Long winded, but that's what I know.
Dumb question, what is Doping?JamesT.Kirk
Jun 7, 2001 1:20 PM
I think a rider can ask to be tested to determine their baseline hematocrit measurment. Some people are naturally high (I don't think many are NATURALLY over 50% though) Alot of things can cause this number to go up or down a few percent, so if I have a "normal" mesurement of 47%, I could conceivably go over the 50% threshold without doing anything wrong and "fail" the test. This is where having that baseline is handy. I thougth I read at one time that the UCI requires teams to be able to provide the normal hematocrit level for a rider so they can compare to test results.

I would think that it would be better to say that once your baseline is determined, you can't deviate more than x% from it. The reason, is that some one with a baseline of 30 percent could dope their ass off and raise it to maybe 45% (getting a big increase in performance) and not get caught since they didn't hit the magic 50% mark...
Dumb question, what is Doping?Len J
Jun 7, 2001 1:56 PM
Thanks. Good info.
I would question the baseline though. Who certifies? the team(The fox in the henjouse).
Blood Doping it was calledBreck
Jun 7, 2001 7:47 PM
The great Finn Lasse Viren was accused of this after the double in the 5K & 10K and even ran the marathon, 1976 Oly's.. Believe even caffeine levels had/have? a limit.

What was your event?

cheers
Amendment, LenBreck
Jun 7, 2001 8:32 PM
Sorry, the title should have read "Blood Doping it was called in the States?" ...poor editing skills, etc.

Reason i ask your event is that i lunch time ran at the Bellflower Rec center near Downey,California from 1974-1982. There was a guy there named Len who had been a 440 stand out at UCLA whom also ran in Europe. He said at the time that there was money to be made by Euro runner athletes unlike here in the states(at that time). He also explained the "blood doping" and other questionable practices such as the East German's werre accused of which i believe turned out to be true after the wall came down and records found, etc.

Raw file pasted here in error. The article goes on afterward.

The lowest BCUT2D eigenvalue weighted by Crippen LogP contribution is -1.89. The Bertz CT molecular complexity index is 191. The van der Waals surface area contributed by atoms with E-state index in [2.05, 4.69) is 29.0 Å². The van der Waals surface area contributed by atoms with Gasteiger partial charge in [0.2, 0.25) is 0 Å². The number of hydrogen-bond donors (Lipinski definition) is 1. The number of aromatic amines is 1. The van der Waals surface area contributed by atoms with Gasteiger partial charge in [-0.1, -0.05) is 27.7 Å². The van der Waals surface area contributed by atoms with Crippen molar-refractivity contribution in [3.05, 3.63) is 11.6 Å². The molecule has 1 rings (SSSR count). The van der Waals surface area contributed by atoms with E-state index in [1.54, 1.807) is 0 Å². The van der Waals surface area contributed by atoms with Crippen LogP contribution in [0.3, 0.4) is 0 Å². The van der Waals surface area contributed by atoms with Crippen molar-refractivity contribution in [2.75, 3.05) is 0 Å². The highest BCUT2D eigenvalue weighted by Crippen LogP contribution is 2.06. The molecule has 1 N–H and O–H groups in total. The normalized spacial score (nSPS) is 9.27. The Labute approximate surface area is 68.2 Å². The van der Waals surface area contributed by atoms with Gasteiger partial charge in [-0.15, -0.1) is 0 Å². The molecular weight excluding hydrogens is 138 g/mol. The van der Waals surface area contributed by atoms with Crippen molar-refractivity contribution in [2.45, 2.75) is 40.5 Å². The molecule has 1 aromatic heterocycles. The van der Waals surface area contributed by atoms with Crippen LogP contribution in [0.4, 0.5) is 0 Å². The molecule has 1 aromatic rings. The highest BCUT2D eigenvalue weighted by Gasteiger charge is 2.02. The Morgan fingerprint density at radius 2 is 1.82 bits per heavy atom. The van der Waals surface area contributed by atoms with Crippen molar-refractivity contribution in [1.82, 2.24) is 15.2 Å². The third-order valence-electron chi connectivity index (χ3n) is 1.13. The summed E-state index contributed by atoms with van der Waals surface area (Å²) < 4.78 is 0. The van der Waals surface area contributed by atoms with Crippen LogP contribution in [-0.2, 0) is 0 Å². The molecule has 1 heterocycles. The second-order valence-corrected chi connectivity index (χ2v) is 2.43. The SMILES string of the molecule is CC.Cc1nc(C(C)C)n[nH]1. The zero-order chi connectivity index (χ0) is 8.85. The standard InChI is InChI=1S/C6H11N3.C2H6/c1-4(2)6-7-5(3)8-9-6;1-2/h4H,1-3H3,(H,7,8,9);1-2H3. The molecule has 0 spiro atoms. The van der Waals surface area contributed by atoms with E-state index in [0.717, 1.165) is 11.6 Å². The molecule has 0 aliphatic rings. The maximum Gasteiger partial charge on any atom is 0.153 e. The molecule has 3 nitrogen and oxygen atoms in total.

My gig back then was week end distance running racing & would jog the warm ups on the Catholic School track with Len before hit the roads. Believe his 440 time was around sub 45 back then, but that's all leaving the brain cells now a days.

cheers
Pre Frank ShorterLen J
Jun 8, 2001 5:35 AM
I grew up on east coast. I was one of those strang people that was out running roads before Frank Shorter won the Olympic Marathon (Before it was cool to run). Lase Viren was the most famous "Blood Doper" . He didn't win anything until the Olympics, and never really won anything other than the olympics. At the time there was no test, but it was widely known that he "Doped".

Never thought I'd meet another "Roadie" on a bike Site.
Blood Doping it was calledLen J
Jun 8, 2001 5:31 AM
Marathon. Ran 2:26 in High school.
Yikes!Breck
Jun 8, 2001 9:14 AM
This woulda' got you into the trials, 1972 as the cut off was 2:30 i believe, later dropped to 2:20 but don't remember the date.

I ran my first "competitive" mile jr. in hi school, 1958/9, Ft. Worth Texas and also cross-country using the Converse tennis shoe type "trainer", Spot Built six spike racer. An 9:54 two mile at State meet was as good as it got for me. Later in 'bout end of 1968 started running "long distance" on the roads and got the AAU card(like bike racing now a days!) and met some guys such as Joe White, John Loeschhorn, and John Pagliano who were into it. Only manual back then was Tom Osler's book.